Hello! The woman needed a side table for her new apartment so I made her one from some salvaged wood, LED strip lights, and a couple other things. This project is also detailed on my own website, CreationsOfMyMind.com, but I'm writing a separate Instructable for all you lovely people.
Since I'm a largely visual person, I try to take enough pictures so that they can illustrate my build process completely on their own. You could possibly ignore all my words and get the idea. Now, enough introduction words. Here's the write-up for you, Instructables!
Step 1: Tools and Materials
- Pine slats (salvaged bed slats)
- Pine square strips (already had)
- Wood glue (already had)
- 1.25" wood screws (~$5)
- Shellac (~$8, not the size in the link)
- Comic book pages from Etsy ($8)
- Acrylic gel medium (already had)
- LED "Warm White" strip lighting ($8)
- Power transformer ($10)
- SPST switch (~$6)
- Light gauge wire (already had)
- "Japanese" pull saw (already had)
- Hand drill (already had)
- Various grits sandpaper (already had)
- Brush (~$10)
The total for this project comes down to about 5 hours of working time, not counting the curing times, and about $55 spent. I already had some materials and most tools, and some others that I had to buy were complete ripoffs but the only ones I could get my hands on in time.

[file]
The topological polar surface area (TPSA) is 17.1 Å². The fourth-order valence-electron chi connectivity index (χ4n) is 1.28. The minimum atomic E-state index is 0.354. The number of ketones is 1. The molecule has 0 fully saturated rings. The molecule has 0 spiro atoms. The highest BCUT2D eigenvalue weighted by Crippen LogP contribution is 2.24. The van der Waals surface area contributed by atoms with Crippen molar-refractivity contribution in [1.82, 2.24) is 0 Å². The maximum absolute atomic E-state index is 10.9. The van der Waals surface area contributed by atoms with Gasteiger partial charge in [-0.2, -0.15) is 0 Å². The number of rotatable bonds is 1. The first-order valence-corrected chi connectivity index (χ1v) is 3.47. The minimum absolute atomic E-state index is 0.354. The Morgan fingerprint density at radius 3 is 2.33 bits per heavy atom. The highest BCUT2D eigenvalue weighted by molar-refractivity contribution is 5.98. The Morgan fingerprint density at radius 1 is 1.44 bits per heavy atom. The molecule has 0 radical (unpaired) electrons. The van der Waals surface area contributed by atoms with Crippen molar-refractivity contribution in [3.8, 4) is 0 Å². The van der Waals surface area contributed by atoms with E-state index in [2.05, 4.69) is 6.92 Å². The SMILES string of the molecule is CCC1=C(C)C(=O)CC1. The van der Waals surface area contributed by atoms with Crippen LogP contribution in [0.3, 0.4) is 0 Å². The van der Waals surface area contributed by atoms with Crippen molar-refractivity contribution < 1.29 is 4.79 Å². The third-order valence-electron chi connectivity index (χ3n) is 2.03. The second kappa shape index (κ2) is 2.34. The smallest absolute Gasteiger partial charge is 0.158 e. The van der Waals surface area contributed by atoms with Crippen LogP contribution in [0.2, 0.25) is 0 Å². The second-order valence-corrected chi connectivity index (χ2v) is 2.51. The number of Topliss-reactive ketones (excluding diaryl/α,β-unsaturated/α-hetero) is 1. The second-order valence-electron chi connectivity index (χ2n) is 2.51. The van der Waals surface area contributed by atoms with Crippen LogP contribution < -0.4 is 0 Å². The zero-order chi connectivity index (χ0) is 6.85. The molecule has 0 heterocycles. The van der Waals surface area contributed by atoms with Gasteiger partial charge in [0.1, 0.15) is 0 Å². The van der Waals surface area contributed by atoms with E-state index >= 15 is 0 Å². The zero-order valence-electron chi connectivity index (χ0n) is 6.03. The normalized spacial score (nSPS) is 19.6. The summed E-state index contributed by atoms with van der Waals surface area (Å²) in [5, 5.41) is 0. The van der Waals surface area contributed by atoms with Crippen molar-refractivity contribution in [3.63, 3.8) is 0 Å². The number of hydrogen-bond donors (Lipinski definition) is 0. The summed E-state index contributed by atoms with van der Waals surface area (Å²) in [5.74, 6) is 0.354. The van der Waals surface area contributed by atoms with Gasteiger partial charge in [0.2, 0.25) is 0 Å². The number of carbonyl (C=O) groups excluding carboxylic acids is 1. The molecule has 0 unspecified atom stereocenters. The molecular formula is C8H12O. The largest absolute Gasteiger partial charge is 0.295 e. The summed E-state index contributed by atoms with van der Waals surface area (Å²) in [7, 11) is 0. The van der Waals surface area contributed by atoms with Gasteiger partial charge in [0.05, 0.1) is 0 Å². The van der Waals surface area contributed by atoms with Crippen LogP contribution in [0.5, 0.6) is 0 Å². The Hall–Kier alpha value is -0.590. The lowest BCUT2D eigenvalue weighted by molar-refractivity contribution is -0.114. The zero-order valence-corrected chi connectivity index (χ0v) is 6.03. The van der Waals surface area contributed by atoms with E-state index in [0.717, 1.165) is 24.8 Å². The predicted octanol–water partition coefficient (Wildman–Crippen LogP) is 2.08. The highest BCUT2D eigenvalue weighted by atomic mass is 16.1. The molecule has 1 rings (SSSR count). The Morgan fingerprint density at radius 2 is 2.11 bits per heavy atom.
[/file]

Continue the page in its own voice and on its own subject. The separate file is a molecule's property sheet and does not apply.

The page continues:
Step 2: Design of the Table
I designed this table with no prior furniture building experience, only memories of other peoples' designs. The table itself is pretty simply made from used bed slats I got for free, and I spruced it up with some warm LED lighting and some pretty sweet comic book pages.
The top of the table is decorated with a collage of comic book pages that I ordered off of Etsy. They are attached to the slats with acrylic medium, which is what I had on hand. Mod podge is apparently more commonly used for this purpose.
Underneath the table, I wired up some "warm white" LED light strips with a simple push button switch so my woman can turn off the lights without leaving the comfort of her bed. This detail was especially important!
I used my pullsaw to cut everything for this project. It is one of my favorite hand tools because it lets me make super straight cuts without using a miter box or machine tools. All holes were drilled with my shoddy hand-me-down drill that holds charge for 30 minutes max. Those are really the only tools I needed to use!
I also did not use any measuring tools. All dimensions were determined by eye, and measured relative to other pieces. No need for precise measurements in a project where the best dimensions are whatever make you comfortable!a
Step 3: Decorate the Top
I decorated the slats that would make up the top of the table individually because the shape of the slats would leave wide gaps in the top surface after I joined them. I decided that decorating the top so that the gaps are preserved would look better.
Acrylic medium or mod podge would both work for this purpose (and plenty of other things, I'm sure). I spread the medium onto the wood in a thin layer, laid out cut-up pieces of comic book pages on top, and then covered all of it in another coat of acrylic medium. This seals in the pages and makes it stick better. Several layers of this process would probably be good, but I only had enough comic book pages to do a few layers.
Step 4: Create the Tabletop